ACLU In Court Monday To Argue Extraordinary Rendition Case Should Go Forward
NEW YORK - The
American Civil Liberties Union will be in court Monday arguing that its
lawsuit should go forward against Boeing subsidiary Jeppesen Dataplan,
Inc. for the company's role in the CIA's extraordinary rendition
program. The Bush administration intervened in the case, improperly
asserting the "state secrets" privilege and claiming the case would
undermine national security interests. The lawsuit was dismissed in
February 2008, and the ACLU is appealing that ruling. Oral arguments in
that appeal are scheduled for Monday, February 9 at 9:00 a.m. PST at
the U.S. Court of Appeals for the Ninth Circuit in San Francisco.
"Under the Bush administration, the
U.S. government used false claims of national security to dodge
judicial scrutiny of extraordinary rendition," said Ben Wizner, an ACLU
staff attorney who will argue the case for the plaintiffs. "This case
presents the first test of the Obama administration's dedication to
transparency and willingness to act on its condemnation of torture and
rendition. The administration should unequivocally reject the Bush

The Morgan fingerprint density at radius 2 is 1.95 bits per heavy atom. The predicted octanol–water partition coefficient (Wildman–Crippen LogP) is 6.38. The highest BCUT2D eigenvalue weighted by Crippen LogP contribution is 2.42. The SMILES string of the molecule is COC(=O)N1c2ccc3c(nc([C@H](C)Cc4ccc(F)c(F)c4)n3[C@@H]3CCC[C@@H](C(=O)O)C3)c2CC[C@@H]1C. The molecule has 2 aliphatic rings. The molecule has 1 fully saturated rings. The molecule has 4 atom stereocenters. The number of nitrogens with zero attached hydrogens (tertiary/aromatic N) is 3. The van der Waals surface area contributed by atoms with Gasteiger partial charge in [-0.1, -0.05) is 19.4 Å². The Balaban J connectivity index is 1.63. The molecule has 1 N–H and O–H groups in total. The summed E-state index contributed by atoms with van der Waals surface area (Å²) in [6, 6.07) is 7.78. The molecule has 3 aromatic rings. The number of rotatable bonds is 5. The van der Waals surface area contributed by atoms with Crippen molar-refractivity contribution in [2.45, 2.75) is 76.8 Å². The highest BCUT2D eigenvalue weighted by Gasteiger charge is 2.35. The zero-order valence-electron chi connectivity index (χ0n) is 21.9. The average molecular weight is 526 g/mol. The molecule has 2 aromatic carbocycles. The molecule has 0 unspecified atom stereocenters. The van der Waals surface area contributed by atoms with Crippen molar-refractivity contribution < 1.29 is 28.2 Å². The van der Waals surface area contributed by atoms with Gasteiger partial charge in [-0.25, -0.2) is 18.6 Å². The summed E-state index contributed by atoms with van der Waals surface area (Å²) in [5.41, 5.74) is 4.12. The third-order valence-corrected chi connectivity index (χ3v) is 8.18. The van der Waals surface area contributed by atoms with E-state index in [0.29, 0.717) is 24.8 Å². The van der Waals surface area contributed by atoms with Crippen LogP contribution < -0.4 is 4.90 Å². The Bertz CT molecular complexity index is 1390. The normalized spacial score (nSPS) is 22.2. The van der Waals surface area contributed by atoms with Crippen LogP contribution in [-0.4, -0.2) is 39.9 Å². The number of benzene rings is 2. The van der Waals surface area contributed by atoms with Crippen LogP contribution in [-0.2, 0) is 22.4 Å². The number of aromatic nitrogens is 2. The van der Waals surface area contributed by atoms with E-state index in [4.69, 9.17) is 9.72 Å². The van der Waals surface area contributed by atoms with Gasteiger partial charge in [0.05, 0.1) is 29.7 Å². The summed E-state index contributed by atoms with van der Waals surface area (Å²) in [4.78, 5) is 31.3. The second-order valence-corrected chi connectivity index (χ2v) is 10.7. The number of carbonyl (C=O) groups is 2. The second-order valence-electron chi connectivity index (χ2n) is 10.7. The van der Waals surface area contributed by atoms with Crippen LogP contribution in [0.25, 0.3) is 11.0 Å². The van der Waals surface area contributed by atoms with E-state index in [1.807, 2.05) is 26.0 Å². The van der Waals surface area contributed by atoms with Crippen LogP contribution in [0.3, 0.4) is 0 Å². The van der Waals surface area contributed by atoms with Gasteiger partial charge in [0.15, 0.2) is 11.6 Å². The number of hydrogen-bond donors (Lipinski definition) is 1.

administration's abuse of the state secrets privilege and permit this
case to go forward. Victims of extraordinary rendition deserve their
day in court."
Mohamed et al. v. Jeppesen
was brought on behalf of five men who were kidnapped and secretly
transferred to U.S.-run prisons or foreign intelligence agencies
overseas where they were interrogated under torture. Much of the
evidence needed to try the case is already available to the public. On
Wednesday, Britain's High Court of Justice ruled evidence in the U.K.
civil case of one of the plaintiffs, Binyam Mohamed, must remain secret
because of U.S. threats to cut off intelligence sharing.
Arguments appealing the dismissal of Mohamed et al. v. Jeppesen in the U.S. Court of Appeals for the Ninth Circuit.
Ben Wizner will argue the case for
the plaintiffs before Judges Mary M. Schroeder, William C. Canby, Jr.
and Michael Daly Hawkins.
In addition to Wizner, attorneys in
the lawsuit are Steven R. Shapiro, Steven Watt and Jameel Jaffer of the
national ACLU, Ann Brick of the ACLU of Northern California, Paul
Hoffman of the law firm Schonbrun DeSimone Seplow Harris & Hoffman
LLP and Hope Metcalf of the Yale Law School Lowenstein Clinic. In
addition, Margaret L. Satterthwaite and Amna Akbar of the International
Human Rights Clinic of New York University School of Law and Clive
Stafford-Smith and Zachary Katznelson represent plaintiffs in this case.
Monday, February 9, 2009
9:00 a.m. PST
The James R. Browning Courthouse
3rd floor, Courtroom 1
95 7th St.
San Francisco, CA 94103
The American Civil Liberties Union (ACLU) conserves America's original civic values working in courts, legislatures and communities to defend and preserve the individual rights and liberties guaranteed to every person in the United States by the Constitution and the Bill of Rights.